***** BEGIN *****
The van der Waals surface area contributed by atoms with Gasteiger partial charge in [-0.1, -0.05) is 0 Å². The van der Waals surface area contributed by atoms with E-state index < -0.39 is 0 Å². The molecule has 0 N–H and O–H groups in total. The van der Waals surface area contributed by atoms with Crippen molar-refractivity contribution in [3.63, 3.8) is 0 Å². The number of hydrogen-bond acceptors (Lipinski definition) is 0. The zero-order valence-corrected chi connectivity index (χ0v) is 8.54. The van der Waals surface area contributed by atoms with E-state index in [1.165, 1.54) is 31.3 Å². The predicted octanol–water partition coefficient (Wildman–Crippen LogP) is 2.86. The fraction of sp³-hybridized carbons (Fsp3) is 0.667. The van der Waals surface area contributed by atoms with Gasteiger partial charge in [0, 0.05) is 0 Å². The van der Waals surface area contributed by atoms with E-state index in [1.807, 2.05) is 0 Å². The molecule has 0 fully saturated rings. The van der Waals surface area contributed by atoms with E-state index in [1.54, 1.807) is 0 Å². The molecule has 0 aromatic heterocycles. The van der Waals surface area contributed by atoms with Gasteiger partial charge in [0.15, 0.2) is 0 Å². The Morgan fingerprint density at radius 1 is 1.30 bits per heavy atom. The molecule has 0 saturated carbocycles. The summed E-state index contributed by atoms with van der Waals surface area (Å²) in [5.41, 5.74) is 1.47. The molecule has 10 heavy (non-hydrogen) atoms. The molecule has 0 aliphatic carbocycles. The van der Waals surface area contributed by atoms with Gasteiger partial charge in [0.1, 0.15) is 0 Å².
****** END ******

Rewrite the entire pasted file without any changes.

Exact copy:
The van der Waals surface area contributed by atoms with Gasteiger partial charge in [-0.1, -0.05) is 0 Å². The van der Waals surface area contributed by atoms with E-state index < -0.39 is 0 Å². The molecule has 0 N–H and O–H groups in total. The van der Waals surface area contributed by atoms with Crippen molar-refractivity contribution in [3.63, 3.8) is 0 Å². The number of hydrogen-bond acceptors (Lipinski definition) is 0. The zero-order valence-corrected chi connectivity index (χ0v) is 8.54. The van der Waals surface area contributed by atoms with E-state index in [1.165, 1.54) is 31.3 Å². The predicted octanol–water partition coefficient (Wildman–Crippen LogP) is 2.86. The fraction of sp³-hybridized carbons (Fsp3) is 0.667. The van der Waals surface area contributed by atoms with Gasteiger partial charge in [0, 0.05) is 0 Å². The van der Waals surface area contributed by atoms with E-state index in [1.807, 2.05) is 0 Å². The molecule has 0 fully saturated rings. The van der Waals surface area contributed by atoms with E-state index in [1.54, 1.807) is 0 Å². The molecule has 0 aromatic heterocycles. The van der Waals surface area contributed by atoms with Gasteiger partial charge in [0.15, 0.2) is 0 Å². The Morgan fingerprint density at radius 1 is 1.30 bits per heavy atom. The molecule has 0 saturated carbocycles. The summed E-state index contributed by atoms with van der Waals surface area (Å²) in [5.41, 5.74) is 1.47. The molecule has 10 heavy (non-hydrogen) atoms. The molecule has 0 aliphatic carbocycles. The van der Waals surface area contributed by atoms with Gasteiger partial charge in [0.1, 0.15) is 0 Å².